This month we celebrate the achievements in science led by Black scientists by diving into a specific realm of Black history.
We begin this small journey of celebration with George Washington Carver. Born in the 1860s, he was a groundbreaking botanist, inventor, and teacher. He is responsible for the success of many farmers who used his methods of improved technology to grow crops more successfully. He was born into slavery and, as he grew, had an increasing urge to become educated.
He eventually got a master’s degree in agricultural science from Iowa State University. He advised leaders of high status even though he was Black, something extremely uncommon during that time period. As PBS wrote, “He advised prominent leaders like Mahatma Gandhi and President Teddy Roosevelt on agriculture and nutrition.” 
The epitaph of Carver’s grave says, “He could have added fortune to fame, but caring for neither, he found happiness and honor in being helpful to the world.” 
Jumping forward in time, we have mathematician Katherine Johnson, born in 1918. Johnson was responsible for using digital electronic computers to help the United States get to space and, more specifically, come back to earth once space travel was achieved.
NASA wrote, “She did trajectory analysis for Alan Shepard’s May 1961 mission Freedom 7, America’s first human spaceflight.”  In 2015, President Barack Obama presented her with the Presidential Medal of Freedom, the nation’s highest civilian honor. And recently, in 2016, the movie “Hidden Figures,” based on the novel by Margot Lee Shetterly, was made to give homage to her success along with other African American women’s achievements and pursuit of education despite racism. 
The last example is Neil deGrasse Tyson, born in 1958. He, like Katherine Johnson, explores space, albeit in a different way. Tyson is a prominent astrophysicist who studied physics at Harvard, astronomy at the University of Texas, and earned his Ph.D. in astrophysics at Columbia University. He is well known for his knowledge and charisma in astrology and in education. He is part of a movement to educate the public on astrophysical concepts and discoveries. Fun fact, he has an asteroid named after him called “13123 Tyson.”  He is an advocate for education, especially in scientific fields. He said about his current project, “I relish the challenge of making science accessible and relevant to many different audiences.”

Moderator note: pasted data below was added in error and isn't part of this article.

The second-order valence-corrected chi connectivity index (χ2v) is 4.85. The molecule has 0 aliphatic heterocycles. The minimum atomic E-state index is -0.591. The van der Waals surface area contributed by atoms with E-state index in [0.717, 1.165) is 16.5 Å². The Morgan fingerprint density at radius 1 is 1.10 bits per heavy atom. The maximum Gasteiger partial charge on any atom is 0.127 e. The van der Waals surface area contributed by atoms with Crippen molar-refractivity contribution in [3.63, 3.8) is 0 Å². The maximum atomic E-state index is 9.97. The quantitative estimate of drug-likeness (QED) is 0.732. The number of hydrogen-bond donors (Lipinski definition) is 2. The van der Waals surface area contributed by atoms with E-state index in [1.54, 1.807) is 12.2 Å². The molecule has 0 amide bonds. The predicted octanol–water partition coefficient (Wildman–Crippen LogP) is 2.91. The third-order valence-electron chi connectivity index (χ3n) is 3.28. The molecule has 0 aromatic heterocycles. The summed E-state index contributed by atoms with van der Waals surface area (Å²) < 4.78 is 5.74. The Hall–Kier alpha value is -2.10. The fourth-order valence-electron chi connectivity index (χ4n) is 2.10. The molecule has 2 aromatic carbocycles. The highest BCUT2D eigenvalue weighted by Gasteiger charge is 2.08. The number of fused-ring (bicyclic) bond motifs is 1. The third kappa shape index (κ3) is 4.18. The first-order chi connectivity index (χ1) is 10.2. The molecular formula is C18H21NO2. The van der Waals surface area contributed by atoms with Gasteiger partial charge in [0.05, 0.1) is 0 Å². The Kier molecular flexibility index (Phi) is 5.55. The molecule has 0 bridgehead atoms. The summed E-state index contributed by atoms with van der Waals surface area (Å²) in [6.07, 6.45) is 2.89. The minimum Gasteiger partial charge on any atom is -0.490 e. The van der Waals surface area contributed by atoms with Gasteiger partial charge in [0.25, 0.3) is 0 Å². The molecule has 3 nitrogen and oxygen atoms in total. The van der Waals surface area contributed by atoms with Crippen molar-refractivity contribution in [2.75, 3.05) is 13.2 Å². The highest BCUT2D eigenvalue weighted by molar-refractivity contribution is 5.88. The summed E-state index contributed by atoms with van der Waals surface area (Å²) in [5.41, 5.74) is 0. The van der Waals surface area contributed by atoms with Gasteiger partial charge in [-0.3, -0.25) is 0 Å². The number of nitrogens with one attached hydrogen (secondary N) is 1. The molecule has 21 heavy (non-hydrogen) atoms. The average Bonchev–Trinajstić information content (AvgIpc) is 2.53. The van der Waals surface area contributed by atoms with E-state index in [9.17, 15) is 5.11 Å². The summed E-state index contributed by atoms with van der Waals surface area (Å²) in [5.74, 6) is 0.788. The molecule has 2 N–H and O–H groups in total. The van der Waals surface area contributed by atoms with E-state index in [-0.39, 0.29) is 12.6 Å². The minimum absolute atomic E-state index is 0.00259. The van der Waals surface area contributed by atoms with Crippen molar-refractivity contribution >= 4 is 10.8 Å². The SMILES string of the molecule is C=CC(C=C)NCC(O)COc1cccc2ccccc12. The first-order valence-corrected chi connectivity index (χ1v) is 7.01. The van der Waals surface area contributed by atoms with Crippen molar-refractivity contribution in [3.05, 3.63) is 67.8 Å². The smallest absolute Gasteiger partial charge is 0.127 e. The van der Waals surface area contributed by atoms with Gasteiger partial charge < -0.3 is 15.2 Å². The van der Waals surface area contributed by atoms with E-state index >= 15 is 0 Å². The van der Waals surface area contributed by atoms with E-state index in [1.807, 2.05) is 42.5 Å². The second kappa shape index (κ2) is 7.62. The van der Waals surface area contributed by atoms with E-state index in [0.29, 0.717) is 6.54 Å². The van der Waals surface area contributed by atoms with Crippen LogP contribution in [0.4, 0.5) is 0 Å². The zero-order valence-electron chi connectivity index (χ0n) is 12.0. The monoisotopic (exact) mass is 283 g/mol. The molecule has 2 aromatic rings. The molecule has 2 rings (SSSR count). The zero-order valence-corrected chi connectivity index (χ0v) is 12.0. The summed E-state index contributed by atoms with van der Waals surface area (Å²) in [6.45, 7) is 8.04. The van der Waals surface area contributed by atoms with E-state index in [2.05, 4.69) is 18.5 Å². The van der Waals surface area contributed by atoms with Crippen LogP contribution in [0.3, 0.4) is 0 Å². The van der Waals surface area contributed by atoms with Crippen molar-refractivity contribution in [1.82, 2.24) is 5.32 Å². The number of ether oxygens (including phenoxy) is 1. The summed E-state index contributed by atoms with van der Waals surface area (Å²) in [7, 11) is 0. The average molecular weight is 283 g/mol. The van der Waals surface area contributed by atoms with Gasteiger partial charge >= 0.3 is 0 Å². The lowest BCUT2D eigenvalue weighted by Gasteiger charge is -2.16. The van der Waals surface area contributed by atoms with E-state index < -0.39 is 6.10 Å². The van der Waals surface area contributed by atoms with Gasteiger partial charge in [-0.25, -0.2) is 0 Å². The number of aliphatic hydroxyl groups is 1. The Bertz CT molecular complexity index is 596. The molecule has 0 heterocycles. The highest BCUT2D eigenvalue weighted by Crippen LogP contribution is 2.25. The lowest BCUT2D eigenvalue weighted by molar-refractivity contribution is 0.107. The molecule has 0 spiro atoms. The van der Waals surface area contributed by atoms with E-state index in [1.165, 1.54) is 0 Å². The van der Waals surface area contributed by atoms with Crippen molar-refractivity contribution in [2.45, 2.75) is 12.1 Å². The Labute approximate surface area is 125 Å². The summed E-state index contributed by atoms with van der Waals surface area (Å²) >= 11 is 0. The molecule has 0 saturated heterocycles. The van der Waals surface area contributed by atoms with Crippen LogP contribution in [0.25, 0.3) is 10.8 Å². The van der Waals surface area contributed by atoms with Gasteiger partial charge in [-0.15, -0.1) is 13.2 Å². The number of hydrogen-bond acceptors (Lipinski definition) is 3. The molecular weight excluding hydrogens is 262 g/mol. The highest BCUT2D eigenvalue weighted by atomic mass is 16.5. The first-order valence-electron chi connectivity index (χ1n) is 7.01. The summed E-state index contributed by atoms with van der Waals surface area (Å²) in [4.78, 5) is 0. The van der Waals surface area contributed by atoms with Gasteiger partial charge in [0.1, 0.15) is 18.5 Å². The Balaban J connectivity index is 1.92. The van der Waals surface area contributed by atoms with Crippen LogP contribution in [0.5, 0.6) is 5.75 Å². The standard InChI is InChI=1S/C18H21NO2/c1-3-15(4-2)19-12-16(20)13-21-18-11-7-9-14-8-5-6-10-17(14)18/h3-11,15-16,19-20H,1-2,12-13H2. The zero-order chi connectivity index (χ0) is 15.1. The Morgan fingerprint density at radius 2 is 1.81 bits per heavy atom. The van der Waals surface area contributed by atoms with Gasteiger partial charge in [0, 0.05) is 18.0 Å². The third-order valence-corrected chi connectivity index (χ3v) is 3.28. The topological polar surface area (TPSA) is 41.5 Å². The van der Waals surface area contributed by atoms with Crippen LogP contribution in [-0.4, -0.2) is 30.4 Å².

Tyson points out that it is important to celebrate Black scientists for their brilliance in their field, not just for being Black. In an interview on the topic of the relationship between race and what he does, he remarked, “I hardly ever talk about skin color because I want to make it irrelevant as quickly as I possibly can in every context I’m possibly in. So, if you’re going to invite me to give a public talk in February, Black History Month, I will decline that invitation. If you only think of me as a Black scientist, then I have failed as a scientist, period, period.” 
Black scientists like the ones listed above paved the way for many future scientists, including the students here on the Walla Walla University campus.
When asked about his love for science, O’Neil Willis, junior business major and biology minor, said, “Science is our lens into the world around us... It’s the process we’ve used for centuries to better understand the earth God gave us and all the surrounding celestial bodies. The great thing about science is that it can be used to understand both simple and complex things. It covers such a wide spectrum of topics that run so deep one can dedicate a lifetime of research to one field and still not completely know everything there is.”